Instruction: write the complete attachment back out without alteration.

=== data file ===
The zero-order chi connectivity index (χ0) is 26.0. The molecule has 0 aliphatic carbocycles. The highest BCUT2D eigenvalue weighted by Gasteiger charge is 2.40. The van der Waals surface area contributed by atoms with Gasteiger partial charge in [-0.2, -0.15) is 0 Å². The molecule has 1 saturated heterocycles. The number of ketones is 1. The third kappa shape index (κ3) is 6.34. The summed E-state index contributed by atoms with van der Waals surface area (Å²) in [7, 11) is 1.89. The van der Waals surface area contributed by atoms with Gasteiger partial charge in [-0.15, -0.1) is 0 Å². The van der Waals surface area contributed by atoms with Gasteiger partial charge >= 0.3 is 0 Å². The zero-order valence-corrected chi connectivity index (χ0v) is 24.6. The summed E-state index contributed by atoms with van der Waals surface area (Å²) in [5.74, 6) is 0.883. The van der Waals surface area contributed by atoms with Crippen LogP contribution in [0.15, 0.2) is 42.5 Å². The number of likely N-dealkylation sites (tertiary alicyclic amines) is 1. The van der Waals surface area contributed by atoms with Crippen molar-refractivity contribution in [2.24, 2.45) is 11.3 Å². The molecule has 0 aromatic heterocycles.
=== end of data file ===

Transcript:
The zero-order chi connectivity index (χ0) is 26.0. The molecule has 0 aliphatic carbocycles. The highest BCUT2D eigenvalue weighted by Gasteiger charge is 2.40. The van der Waals surface area contributed by atoms with Gasteiger partial charge in [-0.2, -0.15) is 0 Å². The molecule has 1 saturated heterocycles. The number of ketones is 1. The third kappa shape index (κ3) is 6.34. The summed E-state index contributed by atoms with van der Waals surface area (Å²) in [7, 11) is 1.89. The van der Waals surface area contributed by atoms with Gasteiger partial charge in [-0.15, -0.1) is 0 Å². The van der Waals surface area contributed by atoms with Gasteiger partial charge >= 0.3 is 0 Å². The zero-order valence-corrected chi connectivity index (χ0v) is 24.6. The summed E-state index contributed by atoms with van der Waals surface area (Å²) in [5.74, 6) is 0.883. The van der Waals surface area contributed by atoms with Crippen LogP contribution in [0.15, 0.2) is 42.5 Å². The number of likely N-dealkylation sites (tertiary alicyclic amines) is 1. The van der Waals surface area contributed by atoms with Crippen molar-refractivity contribution in [2.24, 2.45) is 11.3 Å². The molecule has 0 aromatic heterocycles.